- To understand the basic outlines of the New Testament’s witness to Mary.
- To appreciate how the Old Testament forms the essential background for what the New Testament teaches about Mary.
- To understand “typology” and its importance for reading the New Testament texts concerning Mary.
I. From Scripture to Creed
A. Mary of the New Testament
What the New Testament has to say about Mary fills only a few verses.
She is the focus of several passages in the Gospels and is referred to once in the Acts of the Apostles.
The Scriptures do depict Mary at every stage in her Son’s life - at His conception and birth; during His childhood; at the start of His ministry, at the foot of the Cross, and following His Resurrection and Ascension.
But in most of these cases, Mary’s presence amounts to little more than a mention.
Basically, this is what we learn from the Scriptures:
An angel announced that Mary would bear Jesus through the power of the Holy Spirit (see Luke 1:26-38). While pregnant with Him, she paid a long visit to her relative, Elizabeth (see Luke 1:39-56).
She bore Jesus in Bethlehem (see Matthew 1:18-25) and was by His crib as magi (see Matthew 2:11) and shepherds (see Luke 2:15-20) paid Him homage. Under threat of danger, she fled with her newborn and Joseph, her husband, into Egypt (see Matthew 2:14).
Mary presented Jesus in the Temple (see Luke 2:23,33-35), and later, when He was twelve, found Him there teaching (see Luke 2:48-51).
Mary was at the wedding in Cana where Jesus performed His first miracle (see John 2:1-11). She was there, too, at Nazareth when He was rejected by His own people (see Matthew 13:54-58; Mark 6:1-6).
She watched Him die on the Cross (see John 19:25-28), and was among those gathered with the Apostles in Jerusalem awaiting Pentecost and the sending of the Holy Spirit (see Acts 1:14).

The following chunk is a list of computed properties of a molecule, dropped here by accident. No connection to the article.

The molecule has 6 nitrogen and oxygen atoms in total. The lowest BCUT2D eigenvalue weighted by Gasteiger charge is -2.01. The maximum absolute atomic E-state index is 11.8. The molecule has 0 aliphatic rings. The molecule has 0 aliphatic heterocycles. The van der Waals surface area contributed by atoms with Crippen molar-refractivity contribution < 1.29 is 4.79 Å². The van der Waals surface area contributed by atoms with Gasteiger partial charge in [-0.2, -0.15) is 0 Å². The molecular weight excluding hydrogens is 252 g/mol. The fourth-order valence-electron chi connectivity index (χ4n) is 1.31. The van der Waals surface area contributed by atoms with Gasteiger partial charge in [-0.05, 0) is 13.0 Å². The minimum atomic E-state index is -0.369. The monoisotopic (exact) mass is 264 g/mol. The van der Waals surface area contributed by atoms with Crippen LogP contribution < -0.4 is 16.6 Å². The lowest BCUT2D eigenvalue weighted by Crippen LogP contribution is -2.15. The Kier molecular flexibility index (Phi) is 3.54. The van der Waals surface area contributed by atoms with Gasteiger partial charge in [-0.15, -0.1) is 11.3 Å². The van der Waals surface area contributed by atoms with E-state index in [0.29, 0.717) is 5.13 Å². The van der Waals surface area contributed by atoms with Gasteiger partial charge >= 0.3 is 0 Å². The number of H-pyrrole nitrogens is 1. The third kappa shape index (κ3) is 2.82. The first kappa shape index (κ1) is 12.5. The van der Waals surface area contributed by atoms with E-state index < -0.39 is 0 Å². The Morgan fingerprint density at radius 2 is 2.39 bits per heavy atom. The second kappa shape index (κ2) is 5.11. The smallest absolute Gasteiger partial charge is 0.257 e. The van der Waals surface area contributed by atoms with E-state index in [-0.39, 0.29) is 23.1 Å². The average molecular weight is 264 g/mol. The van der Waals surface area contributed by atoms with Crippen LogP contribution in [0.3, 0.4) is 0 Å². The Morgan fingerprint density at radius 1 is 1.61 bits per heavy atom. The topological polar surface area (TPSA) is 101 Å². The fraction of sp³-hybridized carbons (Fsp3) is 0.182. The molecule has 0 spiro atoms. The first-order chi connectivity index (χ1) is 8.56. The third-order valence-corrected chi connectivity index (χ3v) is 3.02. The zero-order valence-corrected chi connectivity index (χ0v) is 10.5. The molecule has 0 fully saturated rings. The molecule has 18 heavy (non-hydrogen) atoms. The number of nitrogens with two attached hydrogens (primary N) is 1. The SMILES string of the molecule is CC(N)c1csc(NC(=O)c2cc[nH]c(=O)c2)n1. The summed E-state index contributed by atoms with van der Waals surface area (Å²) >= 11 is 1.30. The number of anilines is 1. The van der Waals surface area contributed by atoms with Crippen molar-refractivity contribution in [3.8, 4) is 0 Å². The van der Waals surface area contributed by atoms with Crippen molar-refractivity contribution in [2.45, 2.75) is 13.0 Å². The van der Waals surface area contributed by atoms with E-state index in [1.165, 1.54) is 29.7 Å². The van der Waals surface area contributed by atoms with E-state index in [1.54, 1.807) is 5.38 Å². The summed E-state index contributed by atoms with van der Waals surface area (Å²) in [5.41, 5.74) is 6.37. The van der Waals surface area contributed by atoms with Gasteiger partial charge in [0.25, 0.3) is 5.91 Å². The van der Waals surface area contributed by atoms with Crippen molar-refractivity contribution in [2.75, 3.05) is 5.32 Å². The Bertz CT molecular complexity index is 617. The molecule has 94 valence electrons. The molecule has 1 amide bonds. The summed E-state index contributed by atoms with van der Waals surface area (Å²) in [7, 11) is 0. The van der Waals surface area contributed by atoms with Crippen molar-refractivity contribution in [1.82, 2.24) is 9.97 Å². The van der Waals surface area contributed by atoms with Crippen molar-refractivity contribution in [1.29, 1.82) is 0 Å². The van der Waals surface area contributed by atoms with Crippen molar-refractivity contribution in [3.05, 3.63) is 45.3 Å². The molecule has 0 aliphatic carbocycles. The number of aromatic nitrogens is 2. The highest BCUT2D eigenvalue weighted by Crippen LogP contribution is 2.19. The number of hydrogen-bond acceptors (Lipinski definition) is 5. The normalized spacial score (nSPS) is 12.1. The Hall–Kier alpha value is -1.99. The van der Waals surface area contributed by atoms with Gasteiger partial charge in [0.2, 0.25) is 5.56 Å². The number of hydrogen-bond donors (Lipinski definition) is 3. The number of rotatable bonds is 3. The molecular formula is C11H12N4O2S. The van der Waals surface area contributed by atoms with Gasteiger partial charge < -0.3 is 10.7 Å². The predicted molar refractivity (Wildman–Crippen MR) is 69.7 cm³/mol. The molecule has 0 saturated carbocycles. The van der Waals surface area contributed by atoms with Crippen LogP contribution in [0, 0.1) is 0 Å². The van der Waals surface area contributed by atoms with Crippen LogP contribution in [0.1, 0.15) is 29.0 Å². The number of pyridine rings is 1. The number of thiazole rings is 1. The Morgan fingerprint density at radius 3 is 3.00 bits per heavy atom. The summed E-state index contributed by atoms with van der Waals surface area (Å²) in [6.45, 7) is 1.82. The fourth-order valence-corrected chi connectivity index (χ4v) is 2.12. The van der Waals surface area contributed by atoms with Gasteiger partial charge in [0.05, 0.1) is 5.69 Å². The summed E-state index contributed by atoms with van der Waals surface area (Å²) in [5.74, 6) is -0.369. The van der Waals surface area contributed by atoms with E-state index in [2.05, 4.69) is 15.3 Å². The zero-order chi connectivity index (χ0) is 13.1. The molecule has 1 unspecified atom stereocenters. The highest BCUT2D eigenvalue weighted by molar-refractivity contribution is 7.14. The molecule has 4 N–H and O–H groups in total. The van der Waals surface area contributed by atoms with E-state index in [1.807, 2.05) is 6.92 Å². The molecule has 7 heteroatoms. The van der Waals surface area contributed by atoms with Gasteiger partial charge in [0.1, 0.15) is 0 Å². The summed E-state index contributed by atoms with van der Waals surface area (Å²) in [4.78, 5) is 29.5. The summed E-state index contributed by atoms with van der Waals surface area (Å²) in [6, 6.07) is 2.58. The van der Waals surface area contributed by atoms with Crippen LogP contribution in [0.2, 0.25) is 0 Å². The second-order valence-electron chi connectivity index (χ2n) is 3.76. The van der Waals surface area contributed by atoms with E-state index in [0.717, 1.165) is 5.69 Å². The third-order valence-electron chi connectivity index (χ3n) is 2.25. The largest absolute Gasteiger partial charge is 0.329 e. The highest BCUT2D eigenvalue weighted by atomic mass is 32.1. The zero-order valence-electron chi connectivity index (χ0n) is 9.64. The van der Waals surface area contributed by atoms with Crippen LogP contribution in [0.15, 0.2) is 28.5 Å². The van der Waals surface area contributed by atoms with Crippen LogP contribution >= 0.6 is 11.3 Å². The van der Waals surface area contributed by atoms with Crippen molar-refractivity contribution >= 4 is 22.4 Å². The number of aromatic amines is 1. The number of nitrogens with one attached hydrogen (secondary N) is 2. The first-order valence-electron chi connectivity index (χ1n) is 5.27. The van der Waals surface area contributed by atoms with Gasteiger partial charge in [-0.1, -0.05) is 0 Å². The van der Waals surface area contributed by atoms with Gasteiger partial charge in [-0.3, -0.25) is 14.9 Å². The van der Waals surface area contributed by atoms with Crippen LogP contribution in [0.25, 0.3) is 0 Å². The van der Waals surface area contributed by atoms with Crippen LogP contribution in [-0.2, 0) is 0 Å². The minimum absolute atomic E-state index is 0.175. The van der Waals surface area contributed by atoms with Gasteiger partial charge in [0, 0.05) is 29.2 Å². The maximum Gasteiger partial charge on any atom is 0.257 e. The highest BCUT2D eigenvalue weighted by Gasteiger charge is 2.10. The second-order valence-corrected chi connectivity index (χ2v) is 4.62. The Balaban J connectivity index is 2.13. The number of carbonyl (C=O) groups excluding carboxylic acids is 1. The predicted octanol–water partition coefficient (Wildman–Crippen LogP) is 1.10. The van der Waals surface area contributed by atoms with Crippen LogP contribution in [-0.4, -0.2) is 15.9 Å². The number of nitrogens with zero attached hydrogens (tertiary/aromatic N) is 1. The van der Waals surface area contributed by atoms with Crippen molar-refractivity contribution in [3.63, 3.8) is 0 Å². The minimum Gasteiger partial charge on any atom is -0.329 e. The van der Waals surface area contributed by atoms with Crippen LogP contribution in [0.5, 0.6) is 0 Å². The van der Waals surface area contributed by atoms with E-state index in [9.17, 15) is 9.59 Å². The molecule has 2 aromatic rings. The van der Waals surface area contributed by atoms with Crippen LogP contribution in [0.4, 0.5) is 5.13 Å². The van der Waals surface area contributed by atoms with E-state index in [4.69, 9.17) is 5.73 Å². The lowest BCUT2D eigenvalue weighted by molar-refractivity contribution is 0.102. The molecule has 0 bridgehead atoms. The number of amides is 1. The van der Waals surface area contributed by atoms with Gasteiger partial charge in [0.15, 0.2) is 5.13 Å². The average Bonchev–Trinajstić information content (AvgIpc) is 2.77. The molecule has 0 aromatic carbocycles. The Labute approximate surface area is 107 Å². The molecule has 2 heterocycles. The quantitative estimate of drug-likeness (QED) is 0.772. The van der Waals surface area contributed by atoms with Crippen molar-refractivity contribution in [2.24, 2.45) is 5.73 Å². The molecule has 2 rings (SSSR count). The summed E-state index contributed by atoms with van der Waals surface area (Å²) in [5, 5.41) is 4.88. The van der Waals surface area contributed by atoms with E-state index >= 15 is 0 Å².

There are also a few indirect mentions of Mary in the New Testament. An anonymous woman cries out to Jesus: "Blessed is the womb that carried you" (see Luke 11:27-28). Paul mentions her but not by name (see Galatians 4:4). And she is apparently the woman depicted in a fantastic vision in the Bible’s last book (see Revelation 11:19-12:18).
B. Mary of Doctrine and Devotion
Even counting indirect mentions, Mary is referred to just fourteen times in the New Testament. That’s far less than some of the Apostles - certainly less than Peter, who is mentioned about 155 times.
How then did she come to be one of only two people mentioned by name in the Apostles’ Creed ("...born of the Virgin Mary")? How did she come to inspire some of the Church’s earliest liturgies and prayers, as well as some of its most controversial and misunderstood dogmas?
These questions have long been sticking points for many Christians, who can find no basis in Scripture for what Catholics believe and pray about Mary.
At best, they look upon our Marian beliefs and devotions as products of a pious but misguided imagination. At worst, they call it "Mariolatry" - a false worship that undermines the perfect saving work of Christ and robs Him of His glory.
Unfortunately, many devout Catholics would be equally hard-pressed to explain the connection between the Mary of the Bible and the Mary of Catholic doctrine and devotion.